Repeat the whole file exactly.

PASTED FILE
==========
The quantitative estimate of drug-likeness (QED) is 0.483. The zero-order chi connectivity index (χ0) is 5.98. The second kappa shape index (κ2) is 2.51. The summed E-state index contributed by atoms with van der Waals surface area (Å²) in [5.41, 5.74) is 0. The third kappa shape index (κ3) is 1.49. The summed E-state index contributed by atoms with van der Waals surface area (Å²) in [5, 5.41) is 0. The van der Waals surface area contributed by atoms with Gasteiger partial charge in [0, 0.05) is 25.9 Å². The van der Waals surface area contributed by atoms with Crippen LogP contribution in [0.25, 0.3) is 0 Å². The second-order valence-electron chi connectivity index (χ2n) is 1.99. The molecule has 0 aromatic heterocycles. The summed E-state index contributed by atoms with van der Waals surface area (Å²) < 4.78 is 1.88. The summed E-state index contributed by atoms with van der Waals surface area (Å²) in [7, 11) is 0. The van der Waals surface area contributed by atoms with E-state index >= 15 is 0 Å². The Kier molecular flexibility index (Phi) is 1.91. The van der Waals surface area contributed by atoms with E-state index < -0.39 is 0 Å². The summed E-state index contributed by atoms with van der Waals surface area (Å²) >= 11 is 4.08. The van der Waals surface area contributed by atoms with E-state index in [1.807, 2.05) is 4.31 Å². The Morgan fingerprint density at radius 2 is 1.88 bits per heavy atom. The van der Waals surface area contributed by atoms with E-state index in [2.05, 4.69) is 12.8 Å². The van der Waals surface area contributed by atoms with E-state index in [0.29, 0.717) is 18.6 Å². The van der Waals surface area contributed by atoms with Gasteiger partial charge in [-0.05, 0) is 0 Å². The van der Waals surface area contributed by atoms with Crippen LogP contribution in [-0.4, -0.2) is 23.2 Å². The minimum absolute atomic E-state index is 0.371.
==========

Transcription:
The quantitative estimate of drug-likeness (QED) is 0.483. The zero-order chi connectivity index (χ0) is 5.98. The second kappa shape index (κ2) is 2.51. The summed E-state index contributed by atoms with van der Waals surface area (Å²) in [5.41, 5.74) is 0. The third kappa shape index (κ3) is 1.49. The summed E-state index contributed by atoms with van der Waals surface area (Å²) in [5, 5.41) is 0. The van der Waals surface area contributed by atoms with Gasteiger partial charge in [0, 0.05) is 25.9 Å². The van der Waals surface area contributed by atoms with Crippen LogP contribution in [0.25, 0.3) is 0 Å². The second-order valence-electron chi connectivity index (χ2n) is 1.99. The molecule has 0 aromatic heterocycles. The summed E-state index contributed by atoms with van der Waals surface area (Å²) < 4.78 is 1.88. The summed E-state index contributed by atoms with van der Waals surface area (Å²) in [7, 11) is 0. The van der Waals surface area contributed by atoms with E-state index >= 15 is 0 Å². The Kier molecular flexibility index (Phi) is 1.91. The van der Waals surface area contributed by atoms with E-state index < -0.39 is 0 Å². The summed E-state index contributed by atoms with van der Waals surface area (Å²) >= 11 is 4.08. The van der Waals surface area contributed by atoms with E-state index in [1.807, 2.05) is 4.31 Å². The Morgan fingerprint density at radius 2 is 1.88 bits per heavy atom. The van der Waals surface area contributed by atoms with E-state index in [2.05, 4.69) is 12.8 Å². The van der Waals surface area contributed by atoms with E-state index in [0.29, 0.717) is 18.6 Å². The van der Waals surface area contributed by atoms with Gasteiger partial charge in [-0.05, 0) is 0 Å². The van der Waals surface area contributed by atoms with Crippen LogP contribution in [-0.4, -0.2) is 23.2 Å². The minimum absolute atomic E-state index is 0.371.